Weeds, Shoots and Leaves

By Ruth D’Alessandro, The Wildlife Gardener The green shoots of recovery have started to show, at least in the Wildlife Garden. Broad beans are up, as are module-planted seeds of aubergines, tomatoes, tomatillos, chillies (from mild to habañero) and sweet peppers. Snake’s head fritillaries, Crown Imperial lilies and chives bring spring green colour and buds appear on the shrubs. The Wildlife Pond is bubbling with big amphibians making little amphibians. Throaty males serenade bewildered females in Barry White bass tones before leaping on them. I counted at least twenty frogs, singly or in pairs, coyly plopping down under the surface whenever I approached, and many little common newts trundling around in the sunken leaves.


But with green shoots come the weeds too. Looks like the wretched blanket weed and duckweed I pulled out of the pond last November is growing back again. It practically choked it last year, and any attempt to fish it before autumn hauled up so many pond snails, dragonfly larvae and tadpoles that I put it all back in again. I have a dilemma. The pond is full of breeding amphibians, but they haven’t yet laid more than three clutches of frogspawn. Once that hatches, the weed will be full of tadpoles and a massacre will ensue if I pull it out then. I don’t really want to disturb them, but their offspring have more chance of thriving if I control the blanket weed. Would a grappling hook and a net put the frogs off their stroke? It would me. I made the decision to remove the weed very gently and carefully. Most frogs dived, one just drifted around the hook, burping forlornly. Was he brave or stupid? Anyhow, weed removed, and the pond seethes again so I don’t think I’ve done any lasting damage. Another weedy irritation is couch grass in the veg patch.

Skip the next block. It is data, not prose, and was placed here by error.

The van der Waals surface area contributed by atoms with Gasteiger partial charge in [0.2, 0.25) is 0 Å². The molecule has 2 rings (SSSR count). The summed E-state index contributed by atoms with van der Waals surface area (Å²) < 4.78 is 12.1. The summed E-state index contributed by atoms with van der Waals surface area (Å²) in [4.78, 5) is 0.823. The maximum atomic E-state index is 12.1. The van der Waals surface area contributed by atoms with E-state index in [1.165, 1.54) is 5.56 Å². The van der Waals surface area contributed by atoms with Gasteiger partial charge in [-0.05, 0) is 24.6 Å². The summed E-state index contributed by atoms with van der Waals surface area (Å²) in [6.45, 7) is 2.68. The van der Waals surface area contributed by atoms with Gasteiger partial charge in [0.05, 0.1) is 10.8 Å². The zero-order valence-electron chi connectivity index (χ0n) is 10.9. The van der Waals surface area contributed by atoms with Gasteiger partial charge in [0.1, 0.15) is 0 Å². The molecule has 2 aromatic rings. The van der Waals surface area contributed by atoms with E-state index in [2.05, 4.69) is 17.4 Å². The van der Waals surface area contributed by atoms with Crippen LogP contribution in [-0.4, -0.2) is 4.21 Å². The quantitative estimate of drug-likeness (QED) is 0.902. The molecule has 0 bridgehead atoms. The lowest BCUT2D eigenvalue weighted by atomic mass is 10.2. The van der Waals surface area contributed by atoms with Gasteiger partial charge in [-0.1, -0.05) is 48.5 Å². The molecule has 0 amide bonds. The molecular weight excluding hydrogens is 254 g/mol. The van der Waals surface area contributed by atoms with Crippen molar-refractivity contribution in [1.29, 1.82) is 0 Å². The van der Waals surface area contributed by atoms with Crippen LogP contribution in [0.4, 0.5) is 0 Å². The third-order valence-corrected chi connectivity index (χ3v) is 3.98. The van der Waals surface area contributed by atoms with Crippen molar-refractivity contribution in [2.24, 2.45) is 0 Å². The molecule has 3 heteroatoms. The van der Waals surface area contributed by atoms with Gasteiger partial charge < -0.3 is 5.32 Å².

Couch, scutch or twitch grass (Elymus repens) is a pernicious weed that rapidly spreads by rhizomes or underground stems. From the tips, new shoots appear in spring and autumn that quickly produce leaves and more rhizomes. These become entangled in everything and are difficult to remove.

Couch grass is a Pokémon plant: any broken piece produces more couch grass in another place, so you gotta get’em all. I tried the carpet weed suppressant trick last autumn:

Carpet suppressant for couch grass

and was pleasantly surprised to find it worked. All the couch grass roots were just under the carpet, traceable and easily pulled out:

Pulling couch grass roots

Unfortunately, in pulling up the carpet I unwittingly disturbed a field mouse. It had made a beautiful warm dried-leafy home under the carpet, against the wooden shuttering, with a plastic flower pot at one end and an exit at the other. Surely a band G mouse house.

Field mouse nest

As it leaped away into the hedge, I felt a bit guilty. I checked the nest to see if there were any babies (none). Then I thought about all the newly-sown peas, beans and sweetcorn it would dig up, and stopped feeling guilty. So that’s my tale of weeds and shoots in the Wildlife Garden. And leaves? That’s the mouse.

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2 thoughts on “Weeds, Shoots and Leaves

  • 12th May, 2012 at 6:12 pm

    Thanks for the sagely advice, Steve. I fight shy of rotovators too because they chop worms up. I actually enjoy digging – better than the gym. We’re on chalk here too, but the veg patch has been well-supplied with organic matter.

  • 12th May, 2012 at 6:12 pm

    Ah, memories of couch grass from when I recovered an allotment plot from derelict ground in Nutfield many years ago. helpful hint – do not run a rotavator through it, as it just multiplies the plants!
    Now, on chalk, there is no couch in my garden (nor indeed much soil to grow anything in).


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